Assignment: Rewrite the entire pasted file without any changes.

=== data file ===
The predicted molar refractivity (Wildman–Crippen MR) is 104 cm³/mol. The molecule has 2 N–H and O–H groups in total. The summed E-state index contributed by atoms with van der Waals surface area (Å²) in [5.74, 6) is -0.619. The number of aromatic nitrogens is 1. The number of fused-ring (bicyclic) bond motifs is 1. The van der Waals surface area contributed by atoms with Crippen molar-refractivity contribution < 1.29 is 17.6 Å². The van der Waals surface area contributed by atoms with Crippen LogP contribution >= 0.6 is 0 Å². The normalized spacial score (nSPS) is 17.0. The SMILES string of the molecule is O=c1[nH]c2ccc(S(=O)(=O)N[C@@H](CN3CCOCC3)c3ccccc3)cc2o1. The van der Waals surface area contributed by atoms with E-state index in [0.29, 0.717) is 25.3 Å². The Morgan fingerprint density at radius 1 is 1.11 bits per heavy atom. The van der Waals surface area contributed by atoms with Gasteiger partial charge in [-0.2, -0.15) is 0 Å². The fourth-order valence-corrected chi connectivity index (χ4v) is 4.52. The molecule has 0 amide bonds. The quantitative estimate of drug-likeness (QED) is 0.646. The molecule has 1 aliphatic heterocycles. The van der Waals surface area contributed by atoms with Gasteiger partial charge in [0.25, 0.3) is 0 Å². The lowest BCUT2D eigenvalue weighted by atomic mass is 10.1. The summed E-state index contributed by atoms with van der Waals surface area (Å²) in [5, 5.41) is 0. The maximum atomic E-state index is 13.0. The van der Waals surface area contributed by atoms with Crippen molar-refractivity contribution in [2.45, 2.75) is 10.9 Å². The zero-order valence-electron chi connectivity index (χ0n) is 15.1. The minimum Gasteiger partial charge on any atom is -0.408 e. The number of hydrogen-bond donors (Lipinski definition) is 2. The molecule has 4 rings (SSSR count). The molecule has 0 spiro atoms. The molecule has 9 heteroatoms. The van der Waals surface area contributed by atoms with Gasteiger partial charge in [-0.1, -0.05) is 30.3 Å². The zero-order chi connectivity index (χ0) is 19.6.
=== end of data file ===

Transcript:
The predicted molar refractivity (Wildman–Crippen MR) is 104 cm³/mol. The molecule has 2 N–H and O–H groups in total. The summed E-state index contributed by atoms with van der Waals surface area (Å²) in [5.74, 6) is -0.619. The number of aromatic nitrogens is 1. The number of fused-ring (bicyclic) bond motifs is 1. The van der Waals surface area contributed by atoms with Crippen molar-refractivity contribution < 1.29 is 17.6 Å². The van der Waals surface area contributed by atoms with Crippen LogP contribution >= 0.6 is 0 Å². The normalized spacial score (nSPS) is 17.0. The SMILES string of the molecule is O=c1[nH]c2ccc(S(=O)(=O)N[C@@H](CN3CCOCC3)c3ccccc3)cc2o1. The van der Waals surface area contributed by atoms with E-state index in [0.29, 0.717) is 25.3 Å². The Morgan fingerprint density at radius 1 is 1.11 bits per heavy atom. The van der Waals surface area contributed by atoms with Gasteiger partial charge in [-0.2, -0.15) is 0 Å². The fourth-order valence-corrected chi connectivity index (χ4v) is 4.52. The molecule has 0 amide bonds. The quantitative estimate of drug-likeness (QED) is 0.646. The molecule has 1 aliphatic heterocycles. The van der Waals surface area contributed by atoms with Gasteiger partial charge in [0.25, 0.3) is 0 Å². The lowest BCUT2D eigenvalue weighted by atomic mass is 10.1. The summed E-state index contributed by atoms with van der Waals surface area (Å²) in [5, 5.41) is 0. The maximum atomic E-state index is 13.0. The van der Waals surface area contributed by atoms with Crippen molar-refractivity contribution in [2.45, 2.75) is 10.9 Å². The zero-order valence-electron chi connectivity index (χ0n) is 15.1. The minimum Gasteiger partial charge on any atom is -0.408 e. The number of hydrogen-bond donors (Lipinski definition) is 2. The molecule has 4 rings (SSSR count). The molecule has 0 spiro atoms. The molecule has 9 heteroatoms. The van der Waals surface area contributed by atoms with Gasteiger partial charge in [-0.1, -0.05) is 30.3 Å². The zero-order chi connectivity index (χ0) is 19.6.